A calendar-year corporation reported and paid tax of $3,678,945 for 1978. On audit, a deficiency of $2,037,678 was asserted and a Form 870 for that amount was filed on August 24, 1983. The amount shown on the notice and demand dated October 6, 1983, as the asserted deficiency and assessed interest erroneously computed as $1,368,397.58 (it should have been computed as $1,302,639.12) was paid on October 12, 1983. A claim for refund was filed on January 15, 1984. The correct tax liability was determined to be $4,327,739. A check dated March 22, 1986, in the amount of $3,073,287.40 is delivered to the taxpayer.
Verification determines that the amount of the check was correctly computed, as follows:
Tax overpayment on 10/12/83: Tax paid with return $3,678,945.00 Deficiency 2,037,678.00 Total tax paid $5,716,623.00 Correct tax liability 4,327,739.00 Overpayment of tax $1,388,884.00
Assessed interest overpayment on 10/12/83: Correct tax liability $4,327,739.00 Tax paid with return 3,678,945.00 Correct deficiency $ 648,794.00 (Base amount for computation of assessed interest) Interest period: 3/15/79 – 9/23/83 Correct assessed interest $ 414,758.59 Assessed interest paid 1,368,397.59 Overpayment of assessed interest $ 953,638.99
Statutory interest on overpayment: Tax overpayment $1,388,884.00 Assessed int. overpayment 953,638.99 Total (Base amount) $2,342,522.99 Interest period: 10/12/83 – 3/5/86 Statutory interest $ 730,764.41
Refund check: Refund of tax $1,388,884.00 Refund of assessed int. 953,638.99 Statutory interest 730,764.41 Total $3,073,287.40
The statutory interest was computed to a date within 30 days of the date of the refund check.
4. Deficiency with Restricted Interest
A calendar-year corporation reported and paid a tax of $2,573,728 for 1983. In 1986, it had a net operating loss shown on a timely-filed return that is carried back to 1983. On audit of the 1983 tax return, it was determined that there was a tax deficiency for 1983 of $543,276 taking account of the 1986 loss carryback to 1983, and that the deficiency would have been $728,716 if it were not for the 1986 loss carryback. A Form 870 for the $543,276 deficiency was filed on July 24, 1987, and the notice and demand was thereafter issued on September 30, 1987. The notice and demand should be for the tax deficiency of $543,276 and assessed interest of $388,897.80, computed, as follows:
Base amount for restricted interest: Deficiency without carryback $728,716.00 Deficiency after carryback 543,276.00 Extinguished deficiency $185,440.00 (Base amount)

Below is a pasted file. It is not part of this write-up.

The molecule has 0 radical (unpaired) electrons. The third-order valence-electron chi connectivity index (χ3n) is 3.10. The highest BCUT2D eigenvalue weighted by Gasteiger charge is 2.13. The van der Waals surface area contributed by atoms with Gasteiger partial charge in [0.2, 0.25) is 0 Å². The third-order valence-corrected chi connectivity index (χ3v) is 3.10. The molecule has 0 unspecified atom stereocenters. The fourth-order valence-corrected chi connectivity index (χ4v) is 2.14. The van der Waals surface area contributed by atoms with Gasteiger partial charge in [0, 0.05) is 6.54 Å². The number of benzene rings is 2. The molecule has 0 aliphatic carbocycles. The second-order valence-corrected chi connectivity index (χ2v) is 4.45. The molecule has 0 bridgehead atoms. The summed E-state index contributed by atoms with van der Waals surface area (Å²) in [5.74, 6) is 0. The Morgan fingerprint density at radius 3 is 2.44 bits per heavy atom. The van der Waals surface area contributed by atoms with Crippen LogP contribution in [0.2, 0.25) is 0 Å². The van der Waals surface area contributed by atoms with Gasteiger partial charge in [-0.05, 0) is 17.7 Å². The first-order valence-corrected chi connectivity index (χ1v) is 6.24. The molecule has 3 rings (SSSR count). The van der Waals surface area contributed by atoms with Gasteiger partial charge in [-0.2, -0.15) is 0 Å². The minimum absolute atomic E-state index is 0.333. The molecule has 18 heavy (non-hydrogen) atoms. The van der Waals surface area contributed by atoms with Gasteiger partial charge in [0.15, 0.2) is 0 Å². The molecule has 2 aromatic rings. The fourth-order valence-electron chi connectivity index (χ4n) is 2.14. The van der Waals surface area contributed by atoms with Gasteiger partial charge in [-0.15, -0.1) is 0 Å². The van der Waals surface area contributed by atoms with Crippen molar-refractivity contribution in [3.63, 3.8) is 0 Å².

Interest period: 3/15/84 – 3/15/87 Restricted interest $ 70,071.16
Base amount for regular interest (tax deficiency) $543,276.00 Interest period: 3/15/84 – 8/23/87 Regular assessed interest $318,826.64
Total assessed interest: Restricted interest $ 70,071.16 Regular interest 318,826.64 Total $388,897.80
5. More Complex Situation — Combination of Restricted Interest on Extinguished Deficiency and Successive Overpayments Prior to 1983
A calendar-year corporation reported and paid a tax of $2,508,630 for 1973. In 1976, it had a net operating loss shown on a timely-filed return that is carried back to 1973. On audit of the 1973 return, a deficiency was asserted for 1973 in the amount of $273,528 (without regard to the loss carryback from 1976, which had not yet been audited). That deficiency and assessed interest in the amount of $59,423.65 was paid on April 28, 1987, simultaneous with the filing of a Form 870 with respect to such payment. A claim for refund for 1973 was filed, and it was subsequently determined that the correct 1973 tax liability, before the 1976 loss carryback, was $2,683,720 and that the correct tax after giving effect to the loss carryback was $2,467,926. The statutory interest on the refund was computed to August 24, 1988, with a view to issuance of the check within 30 days thereafter.
Although it is not certain how the interest on such a combination of circumstances would be computed, it would seem that the aggregate amount of the payment could be $992,434.74, computed, as follows:
Base amount for restricted interest: Correct liability before carryback $2,683,720.00 Tax paid with return 2,508,630.00 Initial deficiency $ 175,090.00 (Base amount)
Interest period: 3/15/74 – 12/31/76 (to end of carryback year, rather than to filing date, because before 10/4/82) Restricted interest $ 34,033.82